By default, all workers use an exponential strategy, with a max delay value. For example, if the min interval is set to 1ms, the worker waits 1ms after processing a job before taking another job off the queue. This pattern continues as long as there are items on the queue. If the queue empties, the interval increases exponentially (2ms, 4ms, 8ms, 16ms, …​ ~16s, ~32s) until it hits the max interval (for example, 60 seconds). The worker then only checks the queue every 60 seconds for a job. If it does find a job on the queue in the future, the worker returns to checking the queue every 1ms.

For more information, please check the Sync API Doc.

3.5. Sync Server Upgrade Notes

3.5.1. Overview

This section targets developers who:

  • use Sync Server in their application
  • are upgrading the version of fh-mbaas-api from <7.0.0 to >=7.0.0

If you are already using fh-mbaas-api@>=7.0.0, do not follow any of the procedures in this section.

Note

There are no changes to the Sync Client in this upgrade.

3.5.2. Prerequisites

Prior to 7.0.0 the Sync Server used the fh.db API to store sync operational data in MongoDB. fh.db is a wrapper around MongoDB that may go through an intermediate http API (fh-ditch). This resulted in a resticted set of actions that could be performed on the sync operational data. It also limited the potential use of modules that connect directly to MongoDB. As of fh-mbaas-api@7.0.0, the Sync Server requires a direct connection to MongoDB.

This means:

  • for a hosted MBaaS you must 'Upgrade' your App Database.
  • for a self-managed MBaaS, no action is required as all Apps get their own Database in MongoDB by default

3.5.3. Data Handler Function Signature Changes

The method signature for sync data handlers are different for the new Sync Framework. If you implemented any data handler, you must change the parameter ordering. These changes are to conform to the parameter ordering convention in javascript, that is, a callback is the last parameter.

IMPORTANT Make sure that the callback function, passed to each handler as a parameter, runs for each call. This ensures that the worker can continue after the handler has completed.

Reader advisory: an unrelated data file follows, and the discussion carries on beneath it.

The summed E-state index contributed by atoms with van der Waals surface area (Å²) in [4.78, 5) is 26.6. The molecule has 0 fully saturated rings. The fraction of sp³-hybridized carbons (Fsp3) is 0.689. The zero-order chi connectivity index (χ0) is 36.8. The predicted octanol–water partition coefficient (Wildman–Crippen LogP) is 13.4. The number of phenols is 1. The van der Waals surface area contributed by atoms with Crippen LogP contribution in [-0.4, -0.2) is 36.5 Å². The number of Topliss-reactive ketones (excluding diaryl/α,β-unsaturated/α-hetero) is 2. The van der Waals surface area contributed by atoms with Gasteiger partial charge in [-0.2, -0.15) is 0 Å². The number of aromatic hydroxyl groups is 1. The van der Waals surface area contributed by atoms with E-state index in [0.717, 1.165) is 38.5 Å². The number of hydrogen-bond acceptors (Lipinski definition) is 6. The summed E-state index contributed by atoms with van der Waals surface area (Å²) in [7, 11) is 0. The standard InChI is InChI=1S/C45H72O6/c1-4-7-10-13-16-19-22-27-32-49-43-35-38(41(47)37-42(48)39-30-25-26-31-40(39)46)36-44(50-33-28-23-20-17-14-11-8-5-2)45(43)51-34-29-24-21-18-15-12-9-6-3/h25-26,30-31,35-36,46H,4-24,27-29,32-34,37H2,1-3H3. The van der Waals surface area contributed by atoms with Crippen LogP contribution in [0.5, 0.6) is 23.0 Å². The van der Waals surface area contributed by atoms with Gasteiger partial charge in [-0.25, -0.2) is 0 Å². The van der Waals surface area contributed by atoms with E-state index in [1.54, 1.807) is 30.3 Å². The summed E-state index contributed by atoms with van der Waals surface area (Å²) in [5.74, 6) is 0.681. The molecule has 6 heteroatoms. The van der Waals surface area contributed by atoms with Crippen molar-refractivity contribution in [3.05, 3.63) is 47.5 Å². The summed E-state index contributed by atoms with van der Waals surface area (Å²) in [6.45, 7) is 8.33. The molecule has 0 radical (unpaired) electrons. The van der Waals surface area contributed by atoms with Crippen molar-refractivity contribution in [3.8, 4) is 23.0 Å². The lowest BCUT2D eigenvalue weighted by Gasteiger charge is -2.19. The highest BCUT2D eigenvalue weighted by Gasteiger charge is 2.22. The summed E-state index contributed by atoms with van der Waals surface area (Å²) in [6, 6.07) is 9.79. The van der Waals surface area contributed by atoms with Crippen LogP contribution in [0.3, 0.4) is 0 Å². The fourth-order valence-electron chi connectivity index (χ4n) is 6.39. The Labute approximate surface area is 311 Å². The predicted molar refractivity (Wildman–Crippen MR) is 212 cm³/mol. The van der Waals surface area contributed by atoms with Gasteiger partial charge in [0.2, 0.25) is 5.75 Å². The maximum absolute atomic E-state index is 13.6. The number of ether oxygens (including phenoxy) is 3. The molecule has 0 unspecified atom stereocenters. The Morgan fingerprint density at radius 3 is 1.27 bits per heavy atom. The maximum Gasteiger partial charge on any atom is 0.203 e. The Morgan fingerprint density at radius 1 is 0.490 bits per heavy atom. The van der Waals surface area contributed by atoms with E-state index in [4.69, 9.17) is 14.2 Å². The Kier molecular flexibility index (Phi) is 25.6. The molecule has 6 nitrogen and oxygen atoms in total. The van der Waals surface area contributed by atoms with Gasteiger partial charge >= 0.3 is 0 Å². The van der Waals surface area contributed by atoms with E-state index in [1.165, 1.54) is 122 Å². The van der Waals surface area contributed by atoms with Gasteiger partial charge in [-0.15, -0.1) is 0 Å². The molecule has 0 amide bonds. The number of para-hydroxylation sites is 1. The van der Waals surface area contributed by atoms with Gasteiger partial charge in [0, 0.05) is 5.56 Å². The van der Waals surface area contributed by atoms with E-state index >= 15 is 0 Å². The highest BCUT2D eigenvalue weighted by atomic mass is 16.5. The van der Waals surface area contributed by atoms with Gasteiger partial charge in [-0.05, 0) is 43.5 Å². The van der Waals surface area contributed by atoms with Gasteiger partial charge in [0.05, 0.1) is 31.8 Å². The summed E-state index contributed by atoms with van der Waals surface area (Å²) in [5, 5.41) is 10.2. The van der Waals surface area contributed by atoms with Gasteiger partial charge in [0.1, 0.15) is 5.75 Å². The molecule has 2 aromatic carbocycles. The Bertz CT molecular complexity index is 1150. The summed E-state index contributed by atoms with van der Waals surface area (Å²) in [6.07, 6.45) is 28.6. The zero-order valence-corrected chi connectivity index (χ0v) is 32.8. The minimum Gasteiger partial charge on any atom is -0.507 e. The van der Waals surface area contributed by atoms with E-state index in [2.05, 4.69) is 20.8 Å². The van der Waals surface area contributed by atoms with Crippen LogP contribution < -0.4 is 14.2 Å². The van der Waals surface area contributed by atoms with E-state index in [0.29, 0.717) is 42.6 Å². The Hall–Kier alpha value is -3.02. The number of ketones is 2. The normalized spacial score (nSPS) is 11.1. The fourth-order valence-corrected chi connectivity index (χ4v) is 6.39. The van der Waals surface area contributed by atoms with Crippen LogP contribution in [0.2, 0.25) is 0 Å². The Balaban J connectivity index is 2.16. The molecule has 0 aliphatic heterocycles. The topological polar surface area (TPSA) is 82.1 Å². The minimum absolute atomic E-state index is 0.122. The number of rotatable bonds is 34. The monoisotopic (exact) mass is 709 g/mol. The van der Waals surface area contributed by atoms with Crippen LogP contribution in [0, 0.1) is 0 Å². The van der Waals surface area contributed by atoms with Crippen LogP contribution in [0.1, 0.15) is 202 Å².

The data handlers and their signature prior to and as of 7.0.0 are:

// <7.0.0
sync.handleList(dataset_id, function(dataset_id, params, callback, meta_data) {});
sync.globalHandleList(function(dataset_id, params, callback, meta_data) {});
// >=7.0.0
sync.handleList(dataset_id, function(dataset_id, params, meta_data, callback) {});
sync.globalHandleList(function(dataset_id, params, meta_data, callback) {});


// <7.0.0
sync.handleCreate(dataset_id, function(dataset_id, data, callback, meta_data) {});
sync.globalHandleCreate(function(dataset_id, data, callback, meta_data) {});
// >=7.0.0
sync.handleCreate(dataset_id, function(dataset_id, data, meta_data, callback) {});
sync.globalHandleCreate(function(dataset_id, data, meta_data, callback) {});


// <7.0.0
sync.handleRead(dataset_id, function(dataset_id, uid, callback, meta_data) {});
sync.globalHandleRead(function(dataset_id, uid, callback, meta_data) {});
// >=7.0.0
sync.handleRead(dataset_id, function(dataset_id, uid, meta_data, callback) {});
sync.globalHandleRead(function(dataset_id, uid, meta_data, callback) {});


// <7.0.0
sync.handleUpdate(dataset_id, function(dataset_id, uid, data, callback, meta_data) {});
sync.globalHandleUpdate(function(dataset_id, uid, data, callback, meta_data) {});
// >=7.0.0
sync.handleUpdate(dataset_id, function(dataset_id, uid, data, meta_data, callback) {});
sync.globalHandleUpdate(function(dataset_id, uid, data, meta_data, callback) {});


// <7.0.0
sync.handleDelete(dataset_id, function(dataset_id, uid, callback, meta_data) {});
sync.globalHandleDelete(function(dataset_id, uid, callback, meta_data) {});
// >=7.0.0
sync.handleDelete(dataset_id, function(dataset_id, uid, meta_data, callback) {});
sync.globalHandleDelete(function(dataset_id, uid, meta_data, callback) {});


// <7.0.0
sync.listCollisions(dataset_id, function(dataset_id, callback, meta_data) {});
sync.globalListCollisions(function(dataset_id, callback, meta_data) {});
// >=7.0.0
sync.listCollisions(dataset_id, function(dataset_id, meta_data, callback) {});
sync.globalListCollisions(function(dataset_id, meta_data, callback) {});


// <7.0.0
sync.removeCollision(dataset_id, function(dataset_id, collision_hash, callback, meta_data) {});
sync.globalRemoveCollision(function(dataset_id, collision_hash, callback, meta_data) {});
// >=7.0.0
sync.removeCollision(dataset_id, function(dataset_id, collision_hash, meta_data, callback) {});